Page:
Hoechst 33258 *20 mM solution in water*

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Chemical structure for Hoechst 33258 *20 mM solution in water*
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5 mL 17525 $95

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Ex/Em (nm)352/461
CAS #23491-45-4
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Category Nucleic Acid Detection
DNA Detection
Related Labeling Cells
Fluorescence Imaging
Secondary Reagents
The Hoechst stains are a family of fluorescent stains for labeling DNA in fluorescence microscopy. Because these fluorescent stains label DNA, they are also commonly used to visualize nuclei and mitochondria. Two of these closely related bis-benzimides are commonly used: Hoechst 33258 and Hoechst 33342. Both dyes are excited by ultraviolet light at around 350 nm, and both emit blue/cyan fluorescence light around an emission maximum at 461 nm. The Hoechst stains may be used on live or fixed cells, and are often used as a substitute for another nucleic acid stain, DAPI. The key difference between them is that the additional ethyl group of Hoechst 33342 renders it more lipophilic, and thus more able to cross intact cell membranes. In some applications, Hoechst 33258 is significantly less permeant. These dyes can also be used to detect the contents of a sample DNA by plotting a standard emission-to-content curve.

Common stock solution preparation

Table 1. Volume of Water needed to reconstitute specific mass of Hoechst 33258 *20 mM solution in water* to given concentration. Note that volume is only for preparing stock solution. Refer to sample experimental protocol for appropriate experimental/physiological buffers.

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Table 2. Enter any two values (mass, volume, concentration) to calculate the third.

Mass Molecular weight Volume Concentration Moles
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This protocol only provides a guideline, and should be modified according to your specific needs.

The following procedure can be adapted for most cell types. Growth medium, cell density, the presence of other cell types and other factors may influence staining. Residual detergent on glassware may also affect real or apparent staining of many organisms, causing brightly stained material to appear in solutions with or without cells present.

Pellet cells by centrifugation and resuspend the cells in buffered salt solutions or media, with optimal dye binding at pH 7.4. Adherent cells in culture may be stained in situ on cover slips or in the cell culture wells. Add Hoechst stain using the concentrations between 0.5 and 5 µM and incubate it for 15 to 60 minutes as a guide. In initial experiments, it may be best to try several dye concentrations over the entire suggested range to determine the concentration that yields optimal staining.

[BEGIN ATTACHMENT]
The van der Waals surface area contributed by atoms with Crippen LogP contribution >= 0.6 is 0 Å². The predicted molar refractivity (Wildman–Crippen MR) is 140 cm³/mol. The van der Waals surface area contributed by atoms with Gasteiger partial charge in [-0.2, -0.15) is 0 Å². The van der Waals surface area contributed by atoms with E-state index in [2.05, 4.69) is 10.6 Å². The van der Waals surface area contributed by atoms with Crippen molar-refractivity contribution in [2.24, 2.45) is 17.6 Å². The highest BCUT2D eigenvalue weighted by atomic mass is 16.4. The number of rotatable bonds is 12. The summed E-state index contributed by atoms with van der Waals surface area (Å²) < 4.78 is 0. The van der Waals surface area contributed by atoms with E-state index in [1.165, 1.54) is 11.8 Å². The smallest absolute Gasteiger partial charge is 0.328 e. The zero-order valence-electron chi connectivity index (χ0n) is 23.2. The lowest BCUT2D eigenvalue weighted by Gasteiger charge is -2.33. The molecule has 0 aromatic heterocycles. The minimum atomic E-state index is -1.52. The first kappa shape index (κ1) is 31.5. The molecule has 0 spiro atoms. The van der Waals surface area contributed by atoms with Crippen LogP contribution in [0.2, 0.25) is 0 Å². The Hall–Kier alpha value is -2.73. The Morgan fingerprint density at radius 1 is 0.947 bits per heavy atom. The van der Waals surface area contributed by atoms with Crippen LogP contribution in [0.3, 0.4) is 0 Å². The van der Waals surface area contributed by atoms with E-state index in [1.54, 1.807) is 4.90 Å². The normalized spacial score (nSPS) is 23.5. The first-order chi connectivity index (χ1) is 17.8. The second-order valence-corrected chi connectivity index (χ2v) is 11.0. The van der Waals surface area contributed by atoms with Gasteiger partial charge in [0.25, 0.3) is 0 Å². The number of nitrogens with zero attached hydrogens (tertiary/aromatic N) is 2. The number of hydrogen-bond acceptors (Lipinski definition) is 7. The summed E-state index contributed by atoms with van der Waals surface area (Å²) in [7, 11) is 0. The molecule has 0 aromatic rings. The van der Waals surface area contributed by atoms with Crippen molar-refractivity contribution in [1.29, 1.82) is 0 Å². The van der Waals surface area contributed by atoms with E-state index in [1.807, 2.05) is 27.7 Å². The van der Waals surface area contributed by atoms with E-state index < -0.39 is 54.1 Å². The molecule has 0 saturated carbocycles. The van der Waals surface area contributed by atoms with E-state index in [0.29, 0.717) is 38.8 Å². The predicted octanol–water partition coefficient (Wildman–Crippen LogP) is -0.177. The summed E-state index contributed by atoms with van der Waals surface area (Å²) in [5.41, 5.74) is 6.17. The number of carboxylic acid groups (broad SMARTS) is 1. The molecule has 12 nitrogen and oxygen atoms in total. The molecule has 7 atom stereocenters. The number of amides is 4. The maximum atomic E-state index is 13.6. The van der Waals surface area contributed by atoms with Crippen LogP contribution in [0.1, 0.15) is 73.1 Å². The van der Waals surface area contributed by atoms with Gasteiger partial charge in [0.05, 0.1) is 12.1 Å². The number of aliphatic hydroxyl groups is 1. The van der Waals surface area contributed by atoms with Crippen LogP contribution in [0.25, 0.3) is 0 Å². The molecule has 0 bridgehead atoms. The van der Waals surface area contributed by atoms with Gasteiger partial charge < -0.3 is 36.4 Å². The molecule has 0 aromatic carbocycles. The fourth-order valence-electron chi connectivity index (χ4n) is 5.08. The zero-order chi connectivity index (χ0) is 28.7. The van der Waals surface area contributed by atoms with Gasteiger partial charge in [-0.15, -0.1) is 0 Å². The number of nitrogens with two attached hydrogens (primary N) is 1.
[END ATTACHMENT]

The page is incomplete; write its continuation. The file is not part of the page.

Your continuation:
References & Citations

Amine terminated G-6 PAMAM dendrimer and its interaction with DNA probed by Hoechst 33258
Authors: Choi YS, Cho TS, Kim JM, Han SW, Kim SK.
Journal: Biophys Chem (2006): 142

Design of new bidentate ligands constructed of two Hoechst 33258 units for discrimination of the length of two A3T3 binding motifs
Authors: Tanada M, Tsujita S, Sasaki S.
Journal: J Org Chem (2006): 125

DNA sequence recognition by Hoechst 33258 conjugates of hairpin pyrrole/imidazole polyamides
Authors: Correa BJ, Canzio D, Kahane AL, Reddy PM, Bruice TC.
Journal: Bioorg Med Chem Lett (2006): 3745

Recognition of B-DNA by neomycin--Hoechst 33258 conjugates
Authors: Willis B, Arya DP.
Journal: Biochemistry (2006): 10217

The Hoechst 33258 Covalent Dimer Covers a Total Turn of the Double-stranded DNA
Authors: Streltsov SA, Gromyko AV, Oleinikov VA, Zhuze AL.
Journal: J Biomol Struct Dyn (2006): 285

Activity of Hoechst 33258 against Pneumocystis carinii f. sp. muris, Candida albicans, and Candida dubliniensis
Authors: Disney MD, Stephenson R, Wright TW, Haidaris CG, Turner DH, Gigliotti F.
Journal: Antimicrob Agents Chemother (2005): 1326

Association of the minor groove binding drug Hoechst 33258 with d(CGCGAATTCGCG)2: volumetric, calorimetric, and spectroscopic characterizations
Authors: Han F, Taulier N, Chalikian TV.
Journal: Biochemistry (2005): 9785

Hoechst 33258 as a pH-sensitive probe to study the interaction of amine oxide surfactants with DNA
Authors: Goracci L, Germani R, Savelli G, Bassani DM.
Journal: Chembiochem (2005): 197

Hydration changes in the association of Hoechst 33258 with DNA
Authors: Kiser JR, Monk RW, Smalls RL, Petty JT.
Journal: Biochemistry (2005): 16988

Recognition of a 10 base pair sequence of DNA and stereochemical control of the binding affinity of chiral hairpin polyamide-Hoechst 33258 conjugates
Authors: Reddy PM, Toporowski JW, Kahane AL, Bruice TC.
Journal: Bioorg Med Chem Lett (2005): 5531

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Additional Documents

Safety Data Sheet (SDS)

1. Nucleic Acid Detection Probes & Assay Kits

Application Notes
1. Fluorescence Microscopy: Imaging Organelles

Certificate of Analysis